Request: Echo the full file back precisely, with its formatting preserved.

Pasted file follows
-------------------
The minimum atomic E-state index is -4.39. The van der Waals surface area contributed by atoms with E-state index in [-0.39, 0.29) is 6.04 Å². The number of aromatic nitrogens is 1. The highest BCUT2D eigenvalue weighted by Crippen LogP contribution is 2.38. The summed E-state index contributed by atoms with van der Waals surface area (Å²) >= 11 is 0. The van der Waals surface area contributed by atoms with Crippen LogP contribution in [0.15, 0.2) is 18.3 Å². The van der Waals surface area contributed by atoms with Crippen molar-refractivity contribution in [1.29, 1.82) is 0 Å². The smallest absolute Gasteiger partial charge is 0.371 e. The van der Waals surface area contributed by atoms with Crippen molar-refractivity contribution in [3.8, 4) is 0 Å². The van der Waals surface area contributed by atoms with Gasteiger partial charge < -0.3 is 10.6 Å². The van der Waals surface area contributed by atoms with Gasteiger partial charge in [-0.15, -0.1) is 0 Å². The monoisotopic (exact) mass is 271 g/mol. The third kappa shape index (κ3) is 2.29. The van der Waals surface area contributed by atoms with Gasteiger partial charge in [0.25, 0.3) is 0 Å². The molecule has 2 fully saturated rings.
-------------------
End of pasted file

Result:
The minimum atomic E-state index is -4.39. The van der Waals surface area contributed by atoms with E-state index in [-0.39, 0.29) is 6.04 Å². The number of aromatic nitrogens is 1. The highest BCUT2D eigenvalue weighted by Crippen LogP contribution is 2.38. The summed E-state index contributed by atoms with van der Waals surface area (Å²) >= 11 is 0. The van der Waals surface area contributed by atoms with Crippen LogP contribution in [0.15, 0.2) is 18.3 Å². The van der Waals surface area contributed by atoms with Crippen molar-refractivity contribution in [1.29, 1.82) is 0 Å². The smallest absolute Gasteiger partial charge is 0.371 e. The van der Waals surface area contributed by atoms with Crippen molar-refractivity contribution in [3.8, 4) is 0 Å². The van der Waals surface area contributed by atoms with Gasteiger partial charge < -0.3 is 10.6 Å². The van der Waals surface area contributed by atoms with Gasteiger partial charge in [-0.15, -0.1) is 0 Å². The monoisotopic (exact) mass is 271 g/mol. The third kappa shape index (κ3) is 2.29. The van der Waals surface area contributed by atoms with Gasteiger partial charge in [0.25, 0.3) is 0 Å². The molecule has 2 fully saturated rings.